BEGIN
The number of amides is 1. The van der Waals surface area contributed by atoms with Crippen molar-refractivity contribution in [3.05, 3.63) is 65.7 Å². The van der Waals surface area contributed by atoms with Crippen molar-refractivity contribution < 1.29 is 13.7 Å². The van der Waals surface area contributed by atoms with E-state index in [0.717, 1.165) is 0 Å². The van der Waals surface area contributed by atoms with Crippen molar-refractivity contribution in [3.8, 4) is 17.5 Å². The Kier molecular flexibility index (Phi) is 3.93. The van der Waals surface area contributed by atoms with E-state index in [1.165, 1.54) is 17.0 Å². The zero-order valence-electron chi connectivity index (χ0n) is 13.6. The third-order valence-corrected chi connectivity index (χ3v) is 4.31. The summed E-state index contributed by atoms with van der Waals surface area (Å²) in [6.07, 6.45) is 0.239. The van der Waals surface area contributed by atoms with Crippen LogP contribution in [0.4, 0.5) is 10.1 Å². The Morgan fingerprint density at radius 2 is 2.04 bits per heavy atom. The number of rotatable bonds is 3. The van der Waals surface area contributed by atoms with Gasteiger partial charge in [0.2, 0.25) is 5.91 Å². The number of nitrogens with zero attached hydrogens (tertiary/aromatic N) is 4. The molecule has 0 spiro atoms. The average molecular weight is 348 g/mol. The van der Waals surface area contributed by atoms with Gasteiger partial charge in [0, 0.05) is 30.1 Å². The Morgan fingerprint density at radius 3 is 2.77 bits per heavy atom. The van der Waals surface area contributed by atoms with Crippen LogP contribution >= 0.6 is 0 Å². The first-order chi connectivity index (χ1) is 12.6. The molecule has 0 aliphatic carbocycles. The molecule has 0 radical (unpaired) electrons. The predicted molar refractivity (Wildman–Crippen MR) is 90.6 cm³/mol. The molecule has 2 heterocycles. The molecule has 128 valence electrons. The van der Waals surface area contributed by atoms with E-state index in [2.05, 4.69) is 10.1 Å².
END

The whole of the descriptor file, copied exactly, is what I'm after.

The number of amides is 1. The van der Waals surface area contributed by atoms with Crippen molar-refractivity contribution in [3.05, 3.63) is 65.7 Å². The van der Waals surface area contributed by atoms with Crippen molar-refractivity contribution < 1.29 is 13.7 Å². The van der Waals surface area contributed by atoms with E-state index in [0.717, 1.165) is 0 Å². The van der Waals surface area contributed by atoms with Crippen molar-refractivity contribution in [3.8, 4) is 17.5 Å². The Kier molecular flexibility index (Phi) is 3.93. The van der Waals surface area contributed by atoms with E-state index in [1.165, 1.54) is 17.0 Å². The zero-order valence-electron chi connectivity index (χ0n) is 13.6. The third-order valence-corrected chi connectivity index (χ3v) is 4.31. The summed E-state index contributed by atoms with van der Waals surface area (Å²) in [6.07, 6.45) is 0.239. The van der Waals surface area contributed by atoms with Crippen LogP contribution in [0.4, 0.5) is 10.1 Å². The Morgan fingerprint density at radius 2 is 2.04 bits per heavy atom. The number of rotatable bonds is 3. The van der Waals surface area contributed by atoms with Gasteiger partial charge in [0.2, 0.25) is 5.91 Å². The number of nitrogens with zero attached hydrogens (tertiary/aromatic N) is 4. The molecule has 0 spiro atoms. The average molecular weight is 348 g/mol. The van der Waals surface area contributed by atoms with Gasteiger partial charge in [0, 0.05) is 30.1 Å². The Morgan fingerprint density at radius 3 is 2.77 bits per heavy atom. The van der Waals surface area contributed by atoms with Crippen LogP contribution >= 0.6 is 0 Å². The first-order chi connectivity index (χ1) is 12.6. The molecule has 0 aliphatic carbocycles. The molecule has 0 radical (unpaired) electrons. The predicted molar refractivity (Wildman–Crippen MR) is 90.6 cm³/mol. The molecule has 2 heterocycles. The molecule has 128 valence electrons. The van der Waals surface area contributed by atoms with E-state index in [2.05, 4.69) is 10.1 Å².